Sometimes it's just about something being in the right place at the right time. I had to give a presentation at a recent job interview, and since I wasn't born in the dark ages, given a choice between an over head projector and Powerpoint, I plumped for the latter. As many of my USBs partied with viruses while I was in Sierra Leone, I thought it wise to buy a new one, lest I damage my chances by infiltrating the panel's machine with African lurgies, and this was the cheapest stick on offer in my local Tesco the day I wanted to get one.
This is an extra small memory stick (37 mm by 20 mm, and 8 mm deep) with some interesting design features. The first is its size - it is about half the size of a traditional design, of the kind you often get with a logo on at sponsored events. This one, on the other hand, can easily be concealed in the palm of your hand, though I'm struggling to find a reason you might need to do that. It's not like it's a tampon. The second thing of note about the design is that it has an integrated cover rather than a removable lid.
To use it, you have to twist the white bit away from the pink bit, which simultaneously makes it swivel round exposing the end, and coaxes said end further out so it is accessible. No complaints about this bit: the seamless integration means no loose parts to lose, and the protection on the end keeps out dust and dirt and other nasties when the drive is not in use. The only niggle relating to the overall design is the lack of hoop on the end, meaning you would really struggle to thread this onto a keyring or secure it in some other way. Given the size it's sure to get lost easily since you cannot tether it to anything, and on interview day I made sure to put it in the coin bit of my purse just so I knew where to find it.
This is a 4GB drive which wouldn't work for permanent storage of lots of media files, but is plenty big enough for transporting a couple of presentations or reports. I always think it looks unprofessional to rock up at a presentation with a bulging memory stick and would file things on it neatly at the very least. This particular drive comes in sizes from this small 4GB to a quite respectable 32GB, and also in a range of colours. Tesco Direct stock these, but my local store only had this one and I think a blue, and since this one was for some reason reduced, I knew which one I was going for. The colour is and isn't obvious: you cannot deny the thick stripe at the top of the drive, which is a fuchsia on mine, but at the same time I would describe it as a white USB with pink accents rather than the other way round. I would not feel embarrassed to use this for work purposes and I don't think it screams 'girlie' the way, perhaps, a flowered stick might.
The drive boast a plug 'n' play design, meaning no additional software is needed to open and view files. I think pretty much all are like this now, but I do remember way back when, when you'd sometimes have to download brand specific readers for different drives. I find my computer finds this drive quickly when it's plugged in, and it has the standard Windows Explorer filing system that will be familiar to most people. You can create folders to organise files etc, and also sort by name, size, date and so on.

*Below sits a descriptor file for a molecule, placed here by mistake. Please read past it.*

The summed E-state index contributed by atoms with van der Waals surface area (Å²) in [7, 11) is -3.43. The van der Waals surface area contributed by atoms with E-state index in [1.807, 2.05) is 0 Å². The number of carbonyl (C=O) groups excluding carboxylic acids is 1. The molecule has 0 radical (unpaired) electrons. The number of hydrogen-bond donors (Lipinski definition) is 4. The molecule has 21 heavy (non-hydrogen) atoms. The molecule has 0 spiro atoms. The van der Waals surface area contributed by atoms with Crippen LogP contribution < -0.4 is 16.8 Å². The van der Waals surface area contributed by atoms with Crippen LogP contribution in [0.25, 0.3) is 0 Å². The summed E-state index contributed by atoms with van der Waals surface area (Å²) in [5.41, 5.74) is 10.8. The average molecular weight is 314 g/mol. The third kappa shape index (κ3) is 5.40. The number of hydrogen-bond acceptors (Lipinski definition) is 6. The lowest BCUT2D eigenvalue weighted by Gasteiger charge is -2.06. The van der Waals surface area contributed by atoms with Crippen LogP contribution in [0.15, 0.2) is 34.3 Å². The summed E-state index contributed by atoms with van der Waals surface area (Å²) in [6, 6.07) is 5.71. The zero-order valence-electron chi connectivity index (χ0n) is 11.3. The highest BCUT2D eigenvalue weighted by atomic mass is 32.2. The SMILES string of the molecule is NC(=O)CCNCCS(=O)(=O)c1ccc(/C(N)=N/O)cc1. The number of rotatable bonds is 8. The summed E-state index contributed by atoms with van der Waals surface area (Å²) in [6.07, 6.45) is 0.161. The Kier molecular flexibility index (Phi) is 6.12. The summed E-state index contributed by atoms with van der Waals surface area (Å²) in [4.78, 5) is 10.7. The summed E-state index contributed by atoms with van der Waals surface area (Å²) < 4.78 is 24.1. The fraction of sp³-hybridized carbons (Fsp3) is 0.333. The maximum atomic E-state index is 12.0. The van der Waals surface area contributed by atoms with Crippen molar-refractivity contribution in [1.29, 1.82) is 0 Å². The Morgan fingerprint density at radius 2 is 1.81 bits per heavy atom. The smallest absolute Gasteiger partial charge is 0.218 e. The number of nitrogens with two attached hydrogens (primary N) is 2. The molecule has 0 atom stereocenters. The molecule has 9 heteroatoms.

The stick comes preloaded with two items. One is the user guide, though I can't imagine why you'd need to read it. The second is Flash Lock, a password protection feature. This is a bit misleading as it says 'Password (16 characters)' but just means this is the longest you can have. It is easy to set and change a password, and you can then set it so whenever you plug it in, you have to enter it before you can view some of the files BUT only the files saved once you are logged in. By this I mean there are two areas, one of which is unprotected and anyone can see / play with, and the other of which is password protected. It's not the stick so much as the second area that the password applies to, so you need to be sure you're saving your confidential files in the 'private' hidden area, not the starting bit. I may not have explained this too well, but it will be a familiar set up to anyone who has used a password protected stick before. I am now sure how secure it is, and certainly it doesn't seem quite as strong as the ones we use for sensitive data at work, but it would certainly stop an amateur snoop getting into your files without permission. For an added feature thrown in for free, I think it's worth having, even if you don't use it all the time.
Called 'Flash Drive' as standard, you can change this to something a bit more meaningful by using right click -> rename - TDK or Pink would be better for me as I have various USB ports and if I had lots of sticks in, I'd not know from that description which one it applied to. This has so far proved to be a reliable memory stick. It has never malfunctioned on me, and I have never had any issues with the documents save on it. It plugs in smoothly and loads quickly, though the folder doesn't open automatically, so have to navigate there through Computer if I wish to see the files I have (rather than open one through the related program). I also find it a bit irritating that messing with the password (changing it, or locking / unlocking the device) closes the Flash Drive window, so you then have to navigate back into it to look at the files.
Tesco currently has them for £10.97 in colours including green, blue and orange among others. The pink is currently the same price, though in store it was only £9.99 for some reason. I expected to pay about that so I am happy with it as it's cute to look at, and the password protection is nifty, though it loses a star for lack of hook or connector of some sort. It comes with a 5 year warranty. In the technology world that's fine as who knows what devices we'll have by 2016, and in all honesty I'll probably have lost this one by then anyway...
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